New ADA regulations about service dogs start today
Posted on March 15th, 2011 by Beth
Today’s the day … starting today, March 15, 2011, only service dogs and trained miniature horses are protected under the Americans with Disabilities Act. Monkeys, rodents, and reptiles, among others, are no longer permitted to accompany individuals with disabilities into places of public accommodation.
Department of Justice regulations (implementing Title III of the ADA) used to define a service animal as: “any guide dog, signal dog or other animal individually trained to provide assistance for the benefit of an individual with a disability.”
The revisions taking affect today define a service animal as: “any dog that is individually trained to do work or perform tasks for the benefit of an individual with a disability.”
Notice the specific word dog in that sentence. Aside from one provision for miniature horses, other species of animals (whether wild or domestic, trained or untrained) are no longer deemed service animals. That means monkeys, parrots, rodents, and reptiles, among others, are no longer permitted to accompany individuals with disabilities into places of public accommodation.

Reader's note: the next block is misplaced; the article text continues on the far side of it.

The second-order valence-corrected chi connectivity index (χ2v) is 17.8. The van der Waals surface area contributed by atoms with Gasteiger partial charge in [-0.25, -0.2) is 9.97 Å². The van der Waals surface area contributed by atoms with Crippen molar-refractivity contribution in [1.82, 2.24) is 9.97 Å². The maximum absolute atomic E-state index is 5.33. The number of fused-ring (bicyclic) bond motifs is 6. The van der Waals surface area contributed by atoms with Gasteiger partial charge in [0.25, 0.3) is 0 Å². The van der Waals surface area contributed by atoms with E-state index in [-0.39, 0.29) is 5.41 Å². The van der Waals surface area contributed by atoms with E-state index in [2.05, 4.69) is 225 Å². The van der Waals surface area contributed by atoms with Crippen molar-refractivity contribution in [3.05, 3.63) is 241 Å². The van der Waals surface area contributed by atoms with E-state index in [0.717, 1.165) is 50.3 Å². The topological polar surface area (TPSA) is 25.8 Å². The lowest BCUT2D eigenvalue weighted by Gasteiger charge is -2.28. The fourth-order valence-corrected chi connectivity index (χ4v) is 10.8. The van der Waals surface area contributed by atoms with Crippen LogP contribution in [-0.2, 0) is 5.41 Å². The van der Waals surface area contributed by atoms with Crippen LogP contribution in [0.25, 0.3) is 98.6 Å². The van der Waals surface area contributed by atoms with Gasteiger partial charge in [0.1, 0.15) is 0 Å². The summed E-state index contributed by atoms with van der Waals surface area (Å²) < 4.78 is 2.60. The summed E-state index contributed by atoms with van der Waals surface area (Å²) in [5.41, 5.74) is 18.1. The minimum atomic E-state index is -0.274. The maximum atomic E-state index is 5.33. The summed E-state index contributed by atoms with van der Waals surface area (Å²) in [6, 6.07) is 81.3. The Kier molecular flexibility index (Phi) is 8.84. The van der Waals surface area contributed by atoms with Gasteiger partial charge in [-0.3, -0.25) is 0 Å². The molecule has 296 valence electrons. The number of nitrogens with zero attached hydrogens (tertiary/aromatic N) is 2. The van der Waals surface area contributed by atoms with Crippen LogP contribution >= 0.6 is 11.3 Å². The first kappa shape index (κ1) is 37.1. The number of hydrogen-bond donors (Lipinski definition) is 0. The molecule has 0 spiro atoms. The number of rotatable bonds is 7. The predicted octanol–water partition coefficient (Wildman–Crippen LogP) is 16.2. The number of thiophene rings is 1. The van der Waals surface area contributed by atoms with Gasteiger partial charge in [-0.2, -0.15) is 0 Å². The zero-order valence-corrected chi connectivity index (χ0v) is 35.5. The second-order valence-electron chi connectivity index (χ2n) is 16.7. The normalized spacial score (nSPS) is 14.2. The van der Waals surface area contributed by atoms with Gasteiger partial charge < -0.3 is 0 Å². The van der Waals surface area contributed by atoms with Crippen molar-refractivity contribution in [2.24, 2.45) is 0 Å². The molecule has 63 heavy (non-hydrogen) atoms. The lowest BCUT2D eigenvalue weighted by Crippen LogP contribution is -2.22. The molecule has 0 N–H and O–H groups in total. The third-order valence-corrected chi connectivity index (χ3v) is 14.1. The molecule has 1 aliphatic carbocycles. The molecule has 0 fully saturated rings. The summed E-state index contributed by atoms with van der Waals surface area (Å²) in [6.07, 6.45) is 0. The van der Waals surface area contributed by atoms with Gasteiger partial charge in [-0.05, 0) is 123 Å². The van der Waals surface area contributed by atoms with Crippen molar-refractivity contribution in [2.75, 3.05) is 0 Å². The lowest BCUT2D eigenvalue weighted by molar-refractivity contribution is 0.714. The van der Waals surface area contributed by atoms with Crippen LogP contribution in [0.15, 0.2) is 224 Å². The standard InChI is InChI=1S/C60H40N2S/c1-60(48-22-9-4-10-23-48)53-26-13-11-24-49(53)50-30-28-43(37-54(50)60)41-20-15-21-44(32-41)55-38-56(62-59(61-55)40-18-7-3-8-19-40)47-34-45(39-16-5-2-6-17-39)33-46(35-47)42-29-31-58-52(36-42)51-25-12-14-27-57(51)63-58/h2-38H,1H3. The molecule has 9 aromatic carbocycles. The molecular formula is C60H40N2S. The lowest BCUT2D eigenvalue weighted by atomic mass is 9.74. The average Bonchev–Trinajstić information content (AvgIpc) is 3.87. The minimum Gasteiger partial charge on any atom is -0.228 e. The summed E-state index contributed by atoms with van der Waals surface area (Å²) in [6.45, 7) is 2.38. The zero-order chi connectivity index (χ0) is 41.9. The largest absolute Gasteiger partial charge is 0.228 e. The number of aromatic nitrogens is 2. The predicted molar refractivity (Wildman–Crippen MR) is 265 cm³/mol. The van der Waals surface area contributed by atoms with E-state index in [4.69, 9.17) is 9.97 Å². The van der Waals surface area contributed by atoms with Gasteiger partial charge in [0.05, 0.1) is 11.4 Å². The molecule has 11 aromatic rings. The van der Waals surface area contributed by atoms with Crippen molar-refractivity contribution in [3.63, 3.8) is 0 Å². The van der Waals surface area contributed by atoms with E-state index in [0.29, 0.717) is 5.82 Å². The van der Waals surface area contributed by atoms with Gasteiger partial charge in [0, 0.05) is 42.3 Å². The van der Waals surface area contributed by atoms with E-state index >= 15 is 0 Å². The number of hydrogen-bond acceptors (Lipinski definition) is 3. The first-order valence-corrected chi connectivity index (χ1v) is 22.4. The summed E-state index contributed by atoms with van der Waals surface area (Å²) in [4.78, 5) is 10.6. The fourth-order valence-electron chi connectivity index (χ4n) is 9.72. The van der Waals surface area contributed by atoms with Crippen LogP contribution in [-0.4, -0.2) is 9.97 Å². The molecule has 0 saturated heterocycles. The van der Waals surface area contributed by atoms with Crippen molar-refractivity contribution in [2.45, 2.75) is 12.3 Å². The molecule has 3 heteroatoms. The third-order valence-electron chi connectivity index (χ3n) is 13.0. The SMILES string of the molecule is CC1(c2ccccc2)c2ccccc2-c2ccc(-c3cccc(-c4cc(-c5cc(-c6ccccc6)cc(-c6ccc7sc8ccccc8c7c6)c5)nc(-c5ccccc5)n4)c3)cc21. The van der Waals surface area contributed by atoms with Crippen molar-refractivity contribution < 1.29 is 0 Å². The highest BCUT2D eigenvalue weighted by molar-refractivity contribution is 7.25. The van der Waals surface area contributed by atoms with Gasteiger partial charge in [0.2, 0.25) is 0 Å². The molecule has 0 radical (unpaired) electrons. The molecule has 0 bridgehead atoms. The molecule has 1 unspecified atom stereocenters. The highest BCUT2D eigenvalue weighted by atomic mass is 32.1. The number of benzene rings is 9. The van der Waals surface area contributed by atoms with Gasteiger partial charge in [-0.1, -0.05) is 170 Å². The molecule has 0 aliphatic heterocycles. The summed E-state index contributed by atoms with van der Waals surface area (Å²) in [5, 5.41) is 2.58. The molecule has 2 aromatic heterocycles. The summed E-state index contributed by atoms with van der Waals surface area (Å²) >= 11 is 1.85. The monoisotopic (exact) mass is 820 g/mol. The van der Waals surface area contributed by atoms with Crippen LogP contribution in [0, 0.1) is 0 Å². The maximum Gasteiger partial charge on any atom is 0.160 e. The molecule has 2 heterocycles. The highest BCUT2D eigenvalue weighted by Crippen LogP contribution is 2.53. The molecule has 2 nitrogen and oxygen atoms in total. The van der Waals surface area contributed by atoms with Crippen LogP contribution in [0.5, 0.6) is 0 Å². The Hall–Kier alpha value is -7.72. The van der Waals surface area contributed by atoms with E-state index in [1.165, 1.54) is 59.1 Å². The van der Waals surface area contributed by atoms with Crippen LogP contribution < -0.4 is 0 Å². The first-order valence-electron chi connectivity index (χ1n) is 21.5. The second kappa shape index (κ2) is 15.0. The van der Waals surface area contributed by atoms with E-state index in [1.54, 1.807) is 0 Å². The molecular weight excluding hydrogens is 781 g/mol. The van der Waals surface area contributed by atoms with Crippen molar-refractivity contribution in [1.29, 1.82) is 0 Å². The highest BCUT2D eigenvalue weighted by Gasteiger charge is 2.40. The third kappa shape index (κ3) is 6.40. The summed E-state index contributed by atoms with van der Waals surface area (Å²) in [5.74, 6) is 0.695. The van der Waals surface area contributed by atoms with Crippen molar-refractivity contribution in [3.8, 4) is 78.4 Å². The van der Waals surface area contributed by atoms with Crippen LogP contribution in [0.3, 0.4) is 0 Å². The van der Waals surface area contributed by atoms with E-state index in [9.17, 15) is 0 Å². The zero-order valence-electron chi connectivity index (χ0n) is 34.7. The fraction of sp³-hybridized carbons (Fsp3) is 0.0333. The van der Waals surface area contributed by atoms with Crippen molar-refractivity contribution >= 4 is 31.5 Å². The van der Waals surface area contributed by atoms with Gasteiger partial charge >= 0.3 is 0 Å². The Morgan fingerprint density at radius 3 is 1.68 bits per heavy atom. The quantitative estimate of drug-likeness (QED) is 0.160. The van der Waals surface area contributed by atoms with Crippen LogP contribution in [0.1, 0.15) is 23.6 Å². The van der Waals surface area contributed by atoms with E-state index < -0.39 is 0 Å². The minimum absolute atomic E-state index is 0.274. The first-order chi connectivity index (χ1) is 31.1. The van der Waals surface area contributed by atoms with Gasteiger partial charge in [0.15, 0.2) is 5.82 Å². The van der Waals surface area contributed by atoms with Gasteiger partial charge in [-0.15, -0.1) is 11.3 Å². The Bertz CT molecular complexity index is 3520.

In the old days, having a service animal meant you were blind and traveled with a guide dog. Today, dogs help people cope with seizures, monitor medication or help minimize behavior troubles for children with autism. The potential of service animals is tremendous.
Unfortunately, the wider acceptance of service animals tempted some people to abuse the system. I’m in public all the time with my Seeing Eye dog, and I get an earful of stories about helper parrots who peck at shoppers in stores, comfort pigs going crazy in airplanes, even a therapeutic rat that quells anxiety in his owner but causes anxiety to others.
Under the revised regulations people can still use other animals like these to help them in their homes, but starting today they can no longer claim the ADA gives them the right to bring them to places of public accommodation. These revisions come after some disability advocates asked the Department of Justice to crack down on people who were faking or exaggerating disabilities in order to get special privileges for their companion animals.
My hope is that limiting the number of allowable species might stop erosion of the public’s trust in our well-behaved, helpful — and absolutely necessary — service dogs.